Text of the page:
‘WEAK POSITIVE’: The man arrived in Taiwan in May and was quarantined for two weeks, Chen Shih-chung said, adding that he might be infected a long time ago The government is considering tightening mask-wearing rules again in light of a potential domestic COVID-19 infection, Minister of Health and Welfare Chen Shih-chung (陳時中) said yesterday. The Central Epidemic Command Center (CECC) confirmed seven new COVID-19 cases, six of which are imported. The other case involves a Belgian engineer who entered Taiwan on May 3 and remained in quarantine until May 17, said Chen, who heads the CECC. Although the source of infection has yet to be identified, the case could end the nation’s record of not having any domestic cases in the previous 110 days. The Belgian, in his 20s, is a technician
RECEIVING TREATMENT: President Tsai Ing-wen, Vice President William Lai and Premier Su Tseng-chang visited former president Lee Teng-hui yesterday morning Taipei Veterans General Hospital yesterday rebutted speculation that former president Lee Teng-hui (李登輝) had died a day earlier, saying that he was weak, but receiving treatment. The hospital said the 97-year-old Lee was not in good condition and needed ongoing care, adding that if there are any changes in his condition, it would make those public. The comments came after rumors emerged online on Tuesday that Lee had died after being hospitalized since early February. Soon after the unsubstantiated rumors emerged, reporters started flocking to the hospital seeking confirmation. Lee was admitted to Taipei Veterans General Hospital on Feb. 8 after choking while drinking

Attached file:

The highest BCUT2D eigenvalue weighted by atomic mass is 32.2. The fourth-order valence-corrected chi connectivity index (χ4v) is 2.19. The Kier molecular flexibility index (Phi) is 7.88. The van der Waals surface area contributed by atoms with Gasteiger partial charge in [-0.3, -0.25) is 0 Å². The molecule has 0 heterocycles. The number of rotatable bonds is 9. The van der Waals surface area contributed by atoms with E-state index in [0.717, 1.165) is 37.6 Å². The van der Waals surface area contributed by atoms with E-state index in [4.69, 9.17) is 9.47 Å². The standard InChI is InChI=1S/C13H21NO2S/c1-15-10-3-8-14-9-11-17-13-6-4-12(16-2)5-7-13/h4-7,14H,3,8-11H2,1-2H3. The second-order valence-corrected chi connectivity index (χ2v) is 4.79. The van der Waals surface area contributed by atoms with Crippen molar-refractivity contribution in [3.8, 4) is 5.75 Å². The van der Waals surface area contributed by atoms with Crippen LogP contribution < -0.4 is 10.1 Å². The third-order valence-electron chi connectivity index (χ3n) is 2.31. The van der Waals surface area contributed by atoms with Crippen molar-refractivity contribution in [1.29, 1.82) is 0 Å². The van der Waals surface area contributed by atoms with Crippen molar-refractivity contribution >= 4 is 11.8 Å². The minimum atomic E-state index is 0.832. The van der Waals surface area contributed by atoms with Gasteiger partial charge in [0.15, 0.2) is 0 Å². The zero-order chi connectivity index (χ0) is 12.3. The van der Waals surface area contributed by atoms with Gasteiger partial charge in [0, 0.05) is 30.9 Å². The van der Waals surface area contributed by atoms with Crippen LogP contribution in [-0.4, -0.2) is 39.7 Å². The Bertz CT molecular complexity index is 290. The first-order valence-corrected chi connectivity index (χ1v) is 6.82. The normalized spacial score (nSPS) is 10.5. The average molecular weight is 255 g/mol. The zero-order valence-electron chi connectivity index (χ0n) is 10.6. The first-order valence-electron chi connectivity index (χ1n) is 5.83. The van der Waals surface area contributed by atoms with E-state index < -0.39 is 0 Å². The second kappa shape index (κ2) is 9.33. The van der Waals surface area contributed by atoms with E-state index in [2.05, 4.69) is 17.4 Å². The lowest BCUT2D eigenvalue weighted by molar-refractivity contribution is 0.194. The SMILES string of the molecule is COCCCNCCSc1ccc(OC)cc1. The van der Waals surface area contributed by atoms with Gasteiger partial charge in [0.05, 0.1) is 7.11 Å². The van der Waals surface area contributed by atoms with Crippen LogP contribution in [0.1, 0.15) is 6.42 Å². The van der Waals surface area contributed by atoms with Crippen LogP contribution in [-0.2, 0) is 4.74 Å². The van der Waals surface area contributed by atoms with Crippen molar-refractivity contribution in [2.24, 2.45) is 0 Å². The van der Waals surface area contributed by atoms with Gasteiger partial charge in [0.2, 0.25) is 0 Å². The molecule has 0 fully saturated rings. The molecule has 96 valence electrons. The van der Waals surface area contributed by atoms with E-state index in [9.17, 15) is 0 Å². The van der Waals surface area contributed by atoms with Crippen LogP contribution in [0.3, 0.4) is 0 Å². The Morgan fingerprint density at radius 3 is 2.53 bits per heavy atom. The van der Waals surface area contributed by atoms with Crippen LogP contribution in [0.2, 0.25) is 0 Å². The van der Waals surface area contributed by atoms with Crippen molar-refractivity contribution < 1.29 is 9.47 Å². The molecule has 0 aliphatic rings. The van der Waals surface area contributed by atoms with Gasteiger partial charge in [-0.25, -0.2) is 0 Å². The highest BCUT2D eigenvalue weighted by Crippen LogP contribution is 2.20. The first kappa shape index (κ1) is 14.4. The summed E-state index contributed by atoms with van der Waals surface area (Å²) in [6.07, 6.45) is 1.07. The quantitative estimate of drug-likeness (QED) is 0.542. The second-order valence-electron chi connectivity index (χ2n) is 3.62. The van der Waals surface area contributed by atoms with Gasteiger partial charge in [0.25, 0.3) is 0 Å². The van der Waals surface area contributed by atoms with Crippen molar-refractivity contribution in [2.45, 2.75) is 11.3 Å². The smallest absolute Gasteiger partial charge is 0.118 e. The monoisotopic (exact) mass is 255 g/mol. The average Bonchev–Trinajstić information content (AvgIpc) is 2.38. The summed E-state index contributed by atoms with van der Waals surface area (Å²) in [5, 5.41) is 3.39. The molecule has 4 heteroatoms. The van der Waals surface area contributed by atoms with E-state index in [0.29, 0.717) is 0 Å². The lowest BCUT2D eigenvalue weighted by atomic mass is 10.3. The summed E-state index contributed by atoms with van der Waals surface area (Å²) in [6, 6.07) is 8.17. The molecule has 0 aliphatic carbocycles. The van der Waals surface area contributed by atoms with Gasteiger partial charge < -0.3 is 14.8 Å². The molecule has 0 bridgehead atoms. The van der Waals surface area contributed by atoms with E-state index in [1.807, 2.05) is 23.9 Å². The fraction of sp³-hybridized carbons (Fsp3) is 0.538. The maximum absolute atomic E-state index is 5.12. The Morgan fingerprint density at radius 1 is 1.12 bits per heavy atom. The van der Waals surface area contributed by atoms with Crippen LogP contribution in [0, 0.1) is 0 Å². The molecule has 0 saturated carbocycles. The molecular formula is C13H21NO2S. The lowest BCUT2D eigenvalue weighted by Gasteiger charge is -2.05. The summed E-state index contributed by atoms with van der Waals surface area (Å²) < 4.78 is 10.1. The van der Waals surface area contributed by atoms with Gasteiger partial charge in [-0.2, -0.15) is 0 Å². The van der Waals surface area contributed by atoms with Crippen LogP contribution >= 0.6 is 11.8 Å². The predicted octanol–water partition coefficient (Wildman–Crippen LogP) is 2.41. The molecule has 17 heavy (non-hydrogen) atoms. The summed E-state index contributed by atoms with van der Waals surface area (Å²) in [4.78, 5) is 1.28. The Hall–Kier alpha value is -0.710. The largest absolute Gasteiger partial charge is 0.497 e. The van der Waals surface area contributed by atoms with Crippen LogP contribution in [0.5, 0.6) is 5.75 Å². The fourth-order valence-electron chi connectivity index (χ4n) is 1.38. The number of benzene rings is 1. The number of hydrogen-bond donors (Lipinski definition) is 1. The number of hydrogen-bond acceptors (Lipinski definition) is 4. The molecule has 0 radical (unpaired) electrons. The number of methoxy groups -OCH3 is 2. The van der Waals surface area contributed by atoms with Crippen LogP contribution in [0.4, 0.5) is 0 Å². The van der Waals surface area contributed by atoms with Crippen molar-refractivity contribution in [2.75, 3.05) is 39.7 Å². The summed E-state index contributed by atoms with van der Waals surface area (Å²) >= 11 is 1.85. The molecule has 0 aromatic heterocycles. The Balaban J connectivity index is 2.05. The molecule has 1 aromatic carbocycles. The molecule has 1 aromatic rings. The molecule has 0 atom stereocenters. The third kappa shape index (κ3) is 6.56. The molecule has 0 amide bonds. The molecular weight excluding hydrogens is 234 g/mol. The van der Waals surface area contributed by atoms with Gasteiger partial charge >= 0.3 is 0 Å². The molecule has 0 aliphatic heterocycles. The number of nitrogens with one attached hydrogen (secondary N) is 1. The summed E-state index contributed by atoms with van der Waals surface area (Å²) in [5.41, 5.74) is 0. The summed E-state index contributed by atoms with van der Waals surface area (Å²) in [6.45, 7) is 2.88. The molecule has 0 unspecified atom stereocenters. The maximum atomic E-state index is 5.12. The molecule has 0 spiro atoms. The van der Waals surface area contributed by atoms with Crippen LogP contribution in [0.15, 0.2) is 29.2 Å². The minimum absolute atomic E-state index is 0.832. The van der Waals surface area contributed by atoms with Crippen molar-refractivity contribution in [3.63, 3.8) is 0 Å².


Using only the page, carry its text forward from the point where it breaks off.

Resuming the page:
THAI CASE UPDATE: Twenty-nine close contacts of the worker have been tested with two types of tests, including 18 dorm mates, with 28 negative results so far Five imported cases of COVID-19, four from the Philippines and one from Hong Kong, were reported yesterday, bringing the total confirmed cases in Taiwan to 467, the Central Epidemic Command Center (CECC) said yesterday. The four returning from the Philippines were on the same flight, and the local health department has identified 15 people who had direct contact with them — including 10 passengers in the two rows in front or behind them, who have been put under 14-day home isolation, and five crew members, who will practice 14-day self-health management, said Centers for Disease Control (CDC) Deputy Director-General Chuang Jen-hsiang